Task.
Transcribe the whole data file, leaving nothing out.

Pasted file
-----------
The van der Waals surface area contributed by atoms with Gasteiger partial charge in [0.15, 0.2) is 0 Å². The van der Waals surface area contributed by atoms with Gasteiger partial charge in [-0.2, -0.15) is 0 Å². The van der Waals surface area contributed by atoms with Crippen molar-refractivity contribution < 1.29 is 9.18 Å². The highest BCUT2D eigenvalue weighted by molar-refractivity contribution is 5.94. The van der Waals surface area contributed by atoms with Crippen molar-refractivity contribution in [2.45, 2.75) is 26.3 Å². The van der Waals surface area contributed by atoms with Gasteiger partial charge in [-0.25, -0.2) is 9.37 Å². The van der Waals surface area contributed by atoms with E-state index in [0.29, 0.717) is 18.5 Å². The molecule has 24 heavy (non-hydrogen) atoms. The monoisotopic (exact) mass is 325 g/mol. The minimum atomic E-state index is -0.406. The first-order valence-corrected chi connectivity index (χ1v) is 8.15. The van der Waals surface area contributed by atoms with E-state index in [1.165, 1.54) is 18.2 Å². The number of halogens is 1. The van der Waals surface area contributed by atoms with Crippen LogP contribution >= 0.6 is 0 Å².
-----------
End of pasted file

The van der Waals surface area contributed by atoms with Gasteiger partial charge in [0.15, 0.2) is 0 Å². The van der Waals surface area contributed by atoms with Gasteiger partial charge in [-0.2, -0.15) is 0 Å². The van der Waals surface area contributed by atoms with Crippen molar-refractivity contribution < 1.29 is 9.18 Å². The highest BCUT2D eigenvalue weighted by molar-refractivity contribution is 5.94. The van der Waals surface area contributed by atoms with Crippen molar-refractivity contribution in [2.45, 2.75) is 26.3 Å². The van der Waals surface area contributed by atoms with Gasteiger partial charge in [-0.25, -0.2) is 9.37 Å². The van der Waals surface area contributed by atoms with E-state index in [0.29, 0.717) is 18.5 Å². The molecule has 24 heavy (non-hydrogen) atoms. The monoisotopic (exact) mass is 325 g/mol. The minimum atomic E-state index is -0.406. The first-order valence-corrected chi connectivity index (χ1v) is 8.15. The van der Waals surface area contributed by atoms with E-state index in [1.165, 1.54) is 18.2 Å². The number of halogens is 1. The van der Waals surface area contributed by atoms with Crippen LogP contribution >= 0.6 is 0 Å².